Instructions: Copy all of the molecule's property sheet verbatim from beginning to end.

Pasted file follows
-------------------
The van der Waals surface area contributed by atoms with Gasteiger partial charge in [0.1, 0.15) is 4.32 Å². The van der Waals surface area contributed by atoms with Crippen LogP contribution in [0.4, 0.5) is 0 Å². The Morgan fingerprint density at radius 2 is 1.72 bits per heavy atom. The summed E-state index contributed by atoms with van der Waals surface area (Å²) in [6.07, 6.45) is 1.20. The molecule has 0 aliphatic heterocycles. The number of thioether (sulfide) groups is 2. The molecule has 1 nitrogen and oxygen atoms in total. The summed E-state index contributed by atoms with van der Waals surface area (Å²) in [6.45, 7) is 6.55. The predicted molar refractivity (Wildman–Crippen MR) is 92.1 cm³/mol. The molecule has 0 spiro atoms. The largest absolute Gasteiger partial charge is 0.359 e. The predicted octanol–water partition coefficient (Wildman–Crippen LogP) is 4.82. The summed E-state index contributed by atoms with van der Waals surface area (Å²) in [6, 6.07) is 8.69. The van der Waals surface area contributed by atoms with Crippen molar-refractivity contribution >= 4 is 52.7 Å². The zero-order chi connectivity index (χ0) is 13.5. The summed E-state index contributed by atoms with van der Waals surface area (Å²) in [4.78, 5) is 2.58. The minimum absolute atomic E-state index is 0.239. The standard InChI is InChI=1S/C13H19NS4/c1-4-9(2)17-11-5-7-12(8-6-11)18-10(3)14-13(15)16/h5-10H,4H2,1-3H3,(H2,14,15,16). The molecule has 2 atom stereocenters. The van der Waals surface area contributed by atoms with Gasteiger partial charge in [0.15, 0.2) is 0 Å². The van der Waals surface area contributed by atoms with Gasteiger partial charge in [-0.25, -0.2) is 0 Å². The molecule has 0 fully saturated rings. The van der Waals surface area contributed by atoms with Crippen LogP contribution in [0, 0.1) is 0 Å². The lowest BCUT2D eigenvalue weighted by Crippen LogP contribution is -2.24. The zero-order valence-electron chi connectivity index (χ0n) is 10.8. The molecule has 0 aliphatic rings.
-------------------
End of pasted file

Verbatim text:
The van der Waals surface area contributed by atoms with Gasteiger partial charge in [0.1, 0.15) is 4.32 Å². The van der Waals surface area contributed by atoms with Crippen LogP contribution in [0.4, 0.5) is 0 Å². The Morgan fingerprint density at radius 2 is 1.72 bits per heavy atom. The summed E-state index contributed by atoms with van der Waals surface area (Å²) in [6.07, 6.45) is 1.20. The molecule has 0 aliphatic heterocycles. The number of thioether (sulfide) groups is 2. The molecule has 1 nitrogen and oxygen atoms in total. The summed E-state index contributed by atoms with van der Waals surface area (Å²) in [6.45, 7) is 6.55. The predicted molar refractivity (Wildman–Crippen MR) is 92.1 cm³/mol. The molecule has 0 spiro atoms. The largest absolute Gasteiger partial charge is 0.359 e. The predicted octanol–water partition coefficient (Wildman–Crippen LogP) is 4.82. The summed E-state index contributed by atoms with van der Waals surface area (Å²) in [6, 6.07) is 8.69. The van der Waals surface area contributed by atoms with Crippen molar-refractivity contribution >= 4 is 52.7 Å². The zero-order chi connectivity index (χ0) is 13.5. The summed E-state index contributed by atoms with van der Waals surface area (Å²) in [4.78, 5) is 2.58. The minimum absolute atomic E-state index is 0.239. The standard InChI is InChI=1S/C13H19NS4/c1-4-9(2)17-11-5-7-12(8-6-11)18-10(3)14-13(15)16/h5-10H,4H2,1-3H3,(H2,14,15,16). The molecule has 2 atom stereocenters. The van der Waals surface area contributed by atoms with Gasteiger partial charge in [0.15, 0.2) is 0 Å². The van der Waals surface area contributed by atoms with Gasteiger partial charge in [-0.25, -0.2) is 0 Å². The molecule has 0 fully saturated rings. The van der Waals surface area contributed by atoms with Crippen LogP contribution in [0, 0.1) is 0 Å². The lowest BCUT2D eigenvalue weighted by Crippen LogP contribution is -2.24. The zero-order valence-electron chi connectivity index (χ0n) is 10.8. The molecule has 0 aliphatic rings.